Best answer of the day: LUCY VAN PELT (45A: Fictional manager of a "psychiatric help" booth). By a mile. Beautiful, smile-inducing gimme. She gave "Peanuts" its edge - not to mention its unabashed sexuality. I don't know that any cartoon girl has pursued a cartoon boy as hotly as she chased Schroeder. Draping herself over the piano, endlessly trying to seduce him away from his relentless practice and his bust of Beethoven. The kind of endless sexual drama that was good for scores of strips. Quite the opposite of her treatment of Charlie Brown. "Oh, sure, go ahead, kick it Chuck, I won't pull it away..." Such a Chuck-tease. Always Chuck-blocking. OK, that's enough "Peanuts" sex-talk for one day. Here's some more grown-up piano-related sexual innuendo for you:
There were, I'm happy to say, several other cute and easy answers. ESPRESSO BAR was clever, if transparent (24A: Its employees get a lot of perks). ALF is an obvious answer to any clue that wants a three-letter sitcom title character (32D: 1980s sitcom title role). I know enough Spanish to have gotten AGUA easily (41A: About three-fourths of la Tierra), enough about Hindu gods to have gotten VISHNU (53A: God commonly depicted with four arms), and enough about Arthurian legend to have gotten ELAINE (57A: Half-sister of Arthur). As easy as those were (relatively), they were mostly offset by a couple of technical words that I just didn't know. One is ROAN (7A: Sheepskin leather for bookbinding). I know the horse, but the leather, no. Then there was SCRIBER (11D: Carpenter's scoring tool). Sounds writing-related, but no. Needed all the crosses, and basically guessed at the "C," having completely, perhaps purposefully, forgotten about the existence of the Country Music Association.
- 18A: Call after which someone fills a box ("Batter up!") - I find the clue ungainly. I even have that word scrawled in the margin of the puzzle. Then I drew a line from that word to 31D: Pre-reincarnation periods (past lives). All but one of those lives is in fact post-reincarnation, as well as pre-. I'm just sayin'.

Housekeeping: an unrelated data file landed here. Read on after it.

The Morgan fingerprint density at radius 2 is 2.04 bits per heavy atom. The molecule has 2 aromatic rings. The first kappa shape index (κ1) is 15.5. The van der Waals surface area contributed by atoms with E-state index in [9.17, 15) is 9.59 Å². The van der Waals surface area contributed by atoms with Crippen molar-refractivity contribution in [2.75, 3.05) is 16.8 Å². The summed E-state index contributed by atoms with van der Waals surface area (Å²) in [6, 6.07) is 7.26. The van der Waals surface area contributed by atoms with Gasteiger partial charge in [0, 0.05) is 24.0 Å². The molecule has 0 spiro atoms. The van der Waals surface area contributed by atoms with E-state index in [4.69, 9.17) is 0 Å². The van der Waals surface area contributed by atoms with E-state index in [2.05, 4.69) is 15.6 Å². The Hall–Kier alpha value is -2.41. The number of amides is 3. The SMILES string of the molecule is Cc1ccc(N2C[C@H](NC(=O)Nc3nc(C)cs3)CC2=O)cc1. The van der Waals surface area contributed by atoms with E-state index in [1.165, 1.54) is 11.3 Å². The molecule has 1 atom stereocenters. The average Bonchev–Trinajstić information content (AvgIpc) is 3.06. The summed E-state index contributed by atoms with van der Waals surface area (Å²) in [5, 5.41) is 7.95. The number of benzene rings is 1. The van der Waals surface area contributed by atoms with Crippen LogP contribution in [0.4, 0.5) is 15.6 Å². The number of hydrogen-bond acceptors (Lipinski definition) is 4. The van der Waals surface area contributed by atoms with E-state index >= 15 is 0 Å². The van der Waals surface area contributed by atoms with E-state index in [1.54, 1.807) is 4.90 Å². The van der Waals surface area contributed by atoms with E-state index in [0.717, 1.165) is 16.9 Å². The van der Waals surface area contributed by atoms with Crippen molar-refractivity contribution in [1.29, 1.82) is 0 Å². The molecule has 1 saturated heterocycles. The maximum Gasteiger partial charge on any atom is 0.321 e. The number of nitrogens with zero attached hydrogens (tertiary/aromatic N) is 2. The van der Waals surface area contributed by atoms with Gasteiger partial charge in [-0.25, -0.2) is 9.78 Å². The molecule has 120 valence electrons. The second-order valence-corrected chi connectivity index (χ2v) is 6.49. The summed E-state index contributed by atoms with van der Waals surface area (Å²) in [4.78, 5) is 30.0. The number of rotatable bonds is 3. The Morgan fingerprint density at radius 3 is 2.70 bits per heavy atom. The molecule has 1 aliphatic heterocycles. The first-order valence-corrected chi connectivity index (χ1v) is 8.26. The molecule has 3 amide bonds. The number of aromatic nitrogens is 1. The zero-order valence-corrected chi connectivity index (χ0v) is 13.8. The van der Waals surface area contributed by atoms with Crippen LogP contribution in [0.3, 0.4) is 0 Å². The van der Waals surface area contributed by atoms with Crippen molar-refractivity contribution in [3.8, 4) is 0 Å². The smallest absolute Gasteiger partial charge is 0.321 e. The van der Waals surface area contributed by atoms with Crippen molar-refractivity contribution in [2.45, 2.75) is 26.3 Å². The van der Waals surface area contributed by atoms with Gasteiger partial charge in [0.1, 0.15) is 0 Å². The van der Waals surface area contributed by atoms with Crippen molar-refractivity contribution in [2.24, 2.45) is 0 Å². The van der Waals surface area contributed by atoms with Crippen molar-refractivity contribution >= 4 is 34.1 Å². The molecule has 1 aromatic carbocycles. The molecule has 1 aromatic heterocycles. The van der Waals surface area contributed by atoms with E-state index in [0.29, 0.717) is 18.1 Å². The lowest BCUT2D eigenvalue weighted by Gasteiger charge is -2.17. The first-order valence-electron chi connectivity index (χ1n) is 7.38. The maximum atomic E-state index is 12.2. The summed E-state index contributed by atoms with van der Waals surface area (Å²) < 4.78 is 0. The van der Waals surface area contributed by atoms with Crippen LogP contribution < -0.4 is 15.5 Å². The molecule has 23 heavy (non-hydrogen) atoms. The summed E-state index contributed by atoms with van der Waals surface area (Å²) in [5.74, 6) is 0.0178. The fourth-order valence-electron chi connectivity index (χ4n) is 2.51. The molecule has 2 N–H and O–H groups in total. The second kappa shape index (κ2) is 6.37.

- 28A: Where le nez is (tête) - yeah, roughly. Hey, more French! Back to Canada with vous!
- 33A: Capital of Shaanxi province (Xian) - here's how good my Chinese is: I had the "X" and just wrote in "XIAN" on a gut feeling that it ... just seemed right. So ... I invented a Chinese place name that ended up being real. That's how deep my mystical powers run.
- 55A: Pitching asset? (ear) - I did not know "pitch" could be verbized the way it is here.
- 27A: Flawlessly (to a T) - now That's what I'm talking about. TO A TURN, my eye.
- 56A: Home of the ancient Olympics (Elis) - Mmm, crossword knowledge. Had ELEAN a few weeks back, which is how I found out about ELIS.
- 34D: Quaint news source (crier) - I challenged this on the basis that when the crier was an actual "news source," he was not quaint. He was just the news guy.
- 22A: Piece of silver (spoon) - cute. Had me fooled. I was thinking coin. Then I was thinking horse (not a pretty thought).
- 36D: Desert denizens (iguanas) - Denizens! That word needs to be *in* the grid. It's done its time in cluing purgatory.
Signed, Rex Parker, King of CrossWorld
PS Check out this 1941 crossword puzzle from the "Cleveland Plain-Dealer" (sent to me by a kind reader who found it while cleaning out someone's house, I think). As always, click to enlarge:
Hand-shaded and -numbered grid! Two-letter answers. The tersest clues on the planet. I found the puzzle nearly undoable. ERIE is clued [Large lake]. Well, that's not wrong...